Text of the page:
In order to understand bolide, and meteorite, falls, observations of such events from the ground are now routinely made in many regions on the Earth using various methods such as still-photographs (e.g., Halliday et al., 1981, 1996), video recording (e.g., Borovičkia et al., 2003), and spectroscopy measurements (e.g., Kasuga et al., 2005). The purpose of these observations are the optical detection and analysis of light emitted by bolides. A meteoroid, or a bolide, with a supersonic velocity generates shockwaves in the atmosphere. Therefore, not only the optical observations mentioned above, but also the infrasound monitoring of shockwaves (e.g., Mcintosh et al., 1976) and the seismic monitoring of shockwaves that convert to ground motions (e.g., Nagasawa, 1978; Cevolani, 1994; Brown et al., 2002; Ishihara et al., 2003, 2004; Pujol et al., 2006) have also been carried out. From this point of view, we deployed specific instruments such as infrasound sensors, seismic sensors, and an audio recorder as well as common optical instruments.

At 13:51:12 UT on June 13, 2010, the reentry of the H-SRC and the H-S/C in the Earth’s atmosphere successfully took place on an exact schedule and trajectory, and provided fruitful images and signals on almost all cameras and in-frasound/seismic sensors. Moreover, several audible sound signals were detected at one of the observation sites about 70 km from the trajectory. In this paper, we report details of the infrasound/seismic observations and some preliminary results.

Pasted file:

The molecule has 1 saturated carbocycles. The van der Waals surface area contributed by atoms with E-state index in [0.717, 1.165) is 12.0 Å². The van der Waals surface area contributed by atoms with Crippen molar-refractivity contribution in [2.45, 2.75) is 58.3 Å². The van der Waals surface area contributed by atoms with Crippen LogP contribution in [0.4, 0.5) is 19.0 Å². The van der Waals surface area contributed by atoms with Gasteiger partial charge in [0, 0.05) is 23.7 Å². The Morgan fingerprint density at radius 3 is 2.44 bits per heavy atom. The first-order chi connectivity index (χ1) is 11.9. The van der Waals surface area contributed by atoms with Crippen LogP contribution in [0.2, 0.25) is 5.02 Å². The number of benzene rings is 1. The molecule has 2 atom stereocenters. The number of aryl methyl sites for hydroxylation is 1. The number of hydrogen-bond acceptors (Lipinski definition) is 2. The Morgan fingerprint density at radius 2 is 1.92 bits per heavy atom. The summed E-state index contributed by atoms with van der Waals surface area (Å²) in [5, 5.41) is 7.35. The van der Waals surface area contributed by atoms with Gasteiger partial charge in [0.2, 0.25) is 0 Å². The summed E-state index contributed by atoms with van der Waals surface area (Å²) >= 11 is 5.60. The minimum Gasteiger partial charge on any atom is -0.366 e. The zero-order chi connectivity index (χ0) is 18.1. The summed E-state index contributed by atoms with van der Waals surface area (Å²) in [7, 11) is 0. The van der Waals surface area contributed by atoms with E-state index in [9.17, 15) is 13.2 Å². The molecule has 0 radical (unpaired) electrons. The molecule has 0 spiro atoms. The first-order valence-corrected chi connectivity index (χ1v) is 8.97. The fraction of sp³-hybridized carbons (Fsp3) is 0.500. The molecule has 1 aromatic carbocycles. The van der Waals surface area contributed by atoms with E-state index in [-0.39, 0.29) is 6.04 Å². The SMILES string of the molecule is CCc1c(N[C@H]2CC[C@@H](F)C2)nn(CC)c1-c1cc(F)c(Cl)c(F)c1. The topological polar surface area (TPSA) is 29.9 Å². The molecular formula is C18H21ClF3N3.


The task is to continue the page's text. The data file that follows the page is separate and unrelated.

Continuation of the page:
2. Infrasound and Seismic Observations

For the infrasound observation, we used condenser-microphone-type sensors. Eight porous garden soaker tubes 3-m long were attached to each infrasound sensor to reduce wind noise by a spatial filtering effect. A record of the infrasound sensor was digitized at a frequency of 100 Hz. For the seismic observations, we used three-component velocitytype seismic sensors and vertical velocity-type seismic sensors. A record of each three-component sensor was digitized at a frequency of 100 Hz, and a record of each vertical sensor was digitized at a frequency of 125 Hz. Time stamps were accurately maintained with an accuracy better than 1 ms, using GPS time.

The infrasound and seismic sensors mentioned above were deployed as three arrayed infrasound/seismic (GOS2, GOS2A, and GOS2B), and as three single sensor seismic (GOS2B-sub1, GOS2B-sub2, and GOS2B-sub3), stations (Fig. 1; Table 1) to estimate the arrival directions of the sonic-boom-type shockwaves from the H-SRC and the fragments of the H-S/C, as well as the point-source-type shockwaves from the energetic disruptions of the H-S/C, in order to investigate the precise parameters of the pressure waves. We determined the locations of the stations using a handheld GPS (Garmin, Oregon 450) and the array geometries using a total station (SOKKIA, SET530R). In addition, at the GOS2 station, we tried to detect shockwaves in the audible band using a small microphone with a digital voice recorder (OLYMPUS, Voice-Trek V-40).